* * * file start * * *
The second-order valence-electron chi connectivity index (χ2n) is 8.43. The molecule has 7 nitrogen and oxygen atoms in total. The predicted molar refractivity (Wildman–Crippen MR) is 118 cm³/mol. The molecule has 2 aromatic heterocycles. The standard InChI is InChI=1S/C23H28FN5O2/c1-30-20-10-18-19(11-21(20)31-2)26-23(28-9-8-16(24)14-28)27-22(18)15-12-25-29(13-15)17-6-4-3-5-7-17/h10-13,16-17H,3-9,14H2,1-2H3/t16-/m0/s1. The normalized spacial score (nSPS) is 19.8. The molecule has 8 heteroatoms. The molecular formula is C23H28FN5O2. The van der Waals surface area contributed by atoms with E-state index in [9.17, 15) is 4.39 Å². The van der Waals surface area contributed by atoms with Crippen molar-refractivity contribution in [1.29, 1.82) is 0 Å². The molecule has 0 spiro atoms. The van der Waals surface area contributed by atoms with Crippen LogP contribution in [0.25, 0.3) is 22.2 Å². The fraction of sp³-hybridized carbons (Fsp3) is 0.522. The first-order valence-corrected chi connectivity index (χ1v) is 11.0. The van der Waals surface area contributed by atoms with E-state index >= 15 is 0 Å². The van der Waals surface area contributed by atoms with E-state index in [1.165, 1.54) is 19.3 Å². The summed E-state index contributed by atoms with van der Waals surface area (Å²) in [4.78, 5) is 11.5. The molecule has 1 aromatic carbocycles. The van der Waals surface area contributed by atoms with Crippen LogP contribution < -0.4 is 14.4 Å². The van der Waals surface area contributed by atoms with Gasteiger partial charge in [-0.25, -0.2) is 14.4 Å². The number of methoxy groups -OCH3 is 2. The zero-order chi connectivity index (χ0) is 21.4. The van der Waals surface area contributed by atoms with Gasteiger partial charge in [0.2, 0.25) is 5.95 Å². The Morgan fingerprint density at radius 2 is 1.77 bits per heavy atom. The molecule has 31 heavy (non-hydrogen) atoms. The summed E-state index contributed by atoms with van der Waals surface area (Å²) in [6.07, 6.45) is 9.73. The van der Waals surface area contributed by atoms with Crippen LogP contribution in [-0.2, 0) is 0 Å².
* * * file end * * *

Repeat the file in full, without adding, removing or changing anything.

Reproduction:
The second-order valence-electron chi connectivity index (χ2n) is 8.43. The molecule has 7 nitrogen and oxygen atoms in total. The predicted molar refractivity (Wildman–Crippen MR) is 118 cm³/mol. The molecule has 2 aromatic heterocycles. The standard InChI is InChI=1S/C23H28FN5O2/c1-30-20-10-18-19(11-21(20)31-2)26-23(28-9-8-16(24)14-28)27-22(18)15-12-25-29(13-15)17-6-4-3-5-7-17/h10-13,16-17H,3-9,14H2,1-2H3/t16-/m0/s1. The normalized spacial score (nSPS) is 19.8. The molecule has 8 heteroatoms. The molecular formula is C23H28FN5O2. The van der Waals surface area contributed by atoms with E-state index in [9.17, 15) is 4.39 Å². The van der Waals surface area contributed by atoms with Crippen molar-refractivity contribution in [1.29, 1.82) is 0 Å². The molecule has 0 spiro atoms. The van der Waals surface area contributed by atoms with Crippen LogP contribution in [0.25, 0.3) is 22.2 Å². The fraction of sp³-hybridized carbons (Fsp3) is 0.522. The first-order valence-corrected chi connectivity index (χ1v) is 11.0. The van der Waals surface area contributed by atoms with E-state index >= 15 is 0 Å². The van der Waals surface area contributed by atoms with E-state index in [1.165, 1.54) is 19.3 Å². The summed E-state index contributed by atoms with van der Waals surface area (Å²) in [4.78, 5) is 11.5. The molecule has 1 aromatic carbocycles. The van der Waals surface area contributed by atoms with Crippen LogP contribution < -0.4 is 14.4 Å². The van der Waals surface area contributed by atoms with Gasteiger partial charge in [-0.25, -0.2) is 14.4 Å². The number of methoxy groups -OCH3 is 2. The zero-order chi connectivity index (χ0) is 21.4. The van der Waals surface area contributed by atoms with Gasteiger partial charge in [0.2, 0.25) is 5.95 Å². The Morgan fingerprint density at radius 2 is 1.77 bits per heavy atom. The molecule has 31 heavy (non-hydrogen) atoms. The summed E-state index contributed by atoms with van der Waals surface area (Å²) in [6.07, 6.45) is 9.73. The van der Waals surface area contributed by atoms with Crippen LogP contribution in [-0.2, 0) is 0 Å².